I’ve been a siding installer since the 1970s and have had my own business since the 90s. In the early days of my career, we didn’t work on much new construction. Mostly, we installed aluminum—usually right over the existing siding. By the mid-80s, new developments were popping up, and most of the houses in those communities were sided in vinyl.
Now when I drive through those neighborhoods, I see many homes that still have their original cladding. And on just about every one that’s more than a single story, there’s at least one wall where the vinyl siding has unlocked somewhere between the first and second floors. In other words, the joint that snaps the sections of siding together has become unsnapped. While I see this problem most often on the gable ends, it is not limited to that area.
RIM JOISTS TO BLAME?
So what’s the culprit here? I can only speculate, but I’d put my money on shrinkage in the second-floor rim joist and wall plates. When this shrinking and settling occur, a siding panel attached to the second floor drops down, causing it to unlock from the panel below that’s attached to the first floor. Another possible cause can be improperly stacking heavy building materials, such as drywall, during construction. Leaving all that material in one place can cause the plates to compress, which can result in the siding panels becoming unlocked.
Regardless of how the panels become unlocked, the owners of these homes often call me to fix the problem. Some siding installers would recommend removing and reinstalling the siding from the problem area up, or even replacing all the siding, but neither option is cost effective.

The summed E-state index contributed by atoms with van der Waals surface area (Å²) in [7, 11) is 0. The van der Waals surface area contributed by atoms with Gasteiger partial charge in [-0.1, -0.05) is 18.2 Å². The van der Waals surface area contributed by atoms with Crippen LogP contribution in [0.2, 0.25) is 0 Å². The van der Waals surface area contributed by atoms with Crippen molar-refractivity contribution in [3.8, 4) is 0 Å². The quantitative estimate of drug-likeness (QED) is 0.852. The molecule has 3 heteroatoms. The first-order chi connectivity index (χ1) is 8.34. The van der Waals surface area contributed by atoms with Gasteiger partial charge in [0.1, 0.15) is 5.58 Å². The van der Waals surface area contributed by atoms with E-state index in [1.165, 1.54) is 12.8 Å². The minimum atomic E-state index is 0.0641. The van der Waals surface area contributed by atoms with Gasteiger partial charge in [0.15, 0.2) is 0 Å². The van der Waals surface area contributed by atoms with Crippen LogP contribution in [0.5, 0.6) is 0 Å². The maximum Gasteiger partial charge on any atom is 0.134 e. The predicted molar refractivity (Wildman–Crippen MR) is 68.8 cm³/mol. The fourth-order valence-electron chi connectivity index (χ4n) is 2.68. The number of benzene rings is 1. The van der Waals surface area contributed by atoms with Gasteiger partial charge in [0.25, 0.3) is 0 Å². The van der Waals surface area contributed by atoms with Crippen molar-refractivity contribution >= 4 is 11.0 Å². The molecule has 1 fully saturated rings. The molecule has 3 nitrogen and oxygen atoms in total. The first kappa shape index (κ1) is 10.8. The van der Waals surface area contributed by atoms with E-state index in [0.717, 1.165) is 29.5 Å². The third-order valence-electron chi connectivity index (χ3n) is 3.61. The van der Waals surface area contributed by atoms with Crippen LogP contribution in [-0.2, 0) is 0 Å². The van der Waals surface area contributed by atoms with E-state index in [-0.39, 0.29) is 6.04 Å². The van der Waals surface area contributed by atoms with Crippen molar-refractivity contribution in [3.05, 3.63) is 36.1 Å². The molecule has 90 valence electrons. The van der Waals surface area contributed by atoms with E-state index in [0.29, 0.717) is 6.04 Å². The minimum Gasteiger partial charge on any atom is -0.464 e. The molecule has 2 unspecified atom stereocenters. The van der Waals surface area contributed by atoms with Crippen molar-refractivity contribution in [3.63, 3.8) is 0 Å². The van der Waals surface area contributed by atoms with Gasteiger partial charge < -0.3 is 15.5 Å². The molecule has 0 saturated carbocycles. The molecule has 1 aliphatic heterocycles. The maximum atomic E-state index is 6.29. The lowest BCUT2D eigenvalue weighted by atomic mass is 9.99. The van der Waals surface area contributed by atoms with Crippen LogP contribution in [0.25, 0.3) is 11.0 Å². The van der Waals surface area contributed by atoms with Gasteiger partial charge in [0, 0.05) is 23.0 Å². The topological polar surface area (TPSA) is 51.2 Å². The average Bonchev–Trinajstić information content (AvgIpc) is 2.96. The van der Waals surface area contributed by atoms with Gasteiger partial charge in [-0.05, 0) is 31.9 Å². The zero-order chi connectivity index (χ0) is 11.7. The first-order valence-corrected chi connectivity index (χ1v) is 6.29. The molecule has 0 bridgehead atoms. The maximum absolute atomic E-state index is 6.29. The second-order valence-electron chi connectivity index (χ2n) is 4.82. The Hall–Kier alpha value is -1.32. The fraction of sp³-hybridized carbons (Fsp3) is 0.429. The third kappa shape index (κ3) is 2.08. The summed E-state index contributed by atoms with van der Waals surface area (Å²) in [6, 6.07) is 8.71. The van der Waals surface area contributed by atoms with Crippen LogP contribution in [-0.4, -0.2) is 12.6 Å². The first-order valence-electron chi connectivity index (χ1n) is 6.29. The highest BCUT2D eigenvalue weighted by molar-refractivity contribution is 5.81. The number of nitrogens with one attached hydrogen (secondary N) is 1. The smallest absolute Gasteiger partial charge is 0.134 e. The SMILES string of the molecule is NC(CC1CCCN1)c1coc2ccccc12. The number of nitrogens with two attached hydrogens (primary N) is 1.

Most of the vinyl siding installed on these homes is cheap, economy-grade material. After the siding has been exposed to sun and weather for 20 to 30 years, age-related issues such as brittleness make it very difficult to remove the siding without it breaking. And because the material has faded, finding siding with a color that matches is virtually impossible. In many cases, the homeowners are planning to add on to their home or are thinking about replacing the windows or siding in the foreseeable future. They don’t want to spend a lot of money on a repair to hold them over until they’re ready for that big upgrade.
So I’m left with repairing the siding and trying to make it look good, while spending a minimum amount of time and materials on the repair. After I get the go-ahead to repair the uncoupled sections, I set up the wall with ladders, scaffolding, and whatever else I need to work safely and comfortably at that height. As far as tools go, I just need ordinary hand tools and what I call a “sideswiper,” or unlocking tool, which is basically a flat hook with a handle that is used to lock panels together or unlock one panel from another. Unlocking tools are available at any siding distributor, and I’ve also seen them at big box stores.
Usually the gap between the panel locks is larger at the middle of the wall (as much as an inch), and then it tapers to a smaller gap near the sides of the building. The goal is to create a lower locking strip along the top of the lower panel so that it re-engages the lock strip on the bottom of the upper panel.
Instead of physically lowering the lower panel, I add what amounts to a secondary lock strip below the existing lock strip. If the gap is large—an inch or more—I cut a metal siding starter strip to the width I need, which I determine simply by measuring the distance from the bottom of the upper panel to the bottom edge of the locking strip on the lower panel. When that width narrows from the middle of the wall to the edges, I taper the cut along the starter strip as needed.
If the unlocked panels are closer together and I need a narrower profile strip to engage the top panel, I cut the face off a length of vinyl J-channel and use that instead. With either strategy, I insert the cut strip behind the lock on the lower panel, which holds it in place. Then I run my sideswiper tool down the locking strip of the top panel to lock it into the strip I’ve added. The lower course ends up slightly narrower than the rest when the new strip locks into the upper panel, but in most cases, the difference is barely noticeable from the ground.
Photos by Tom Struble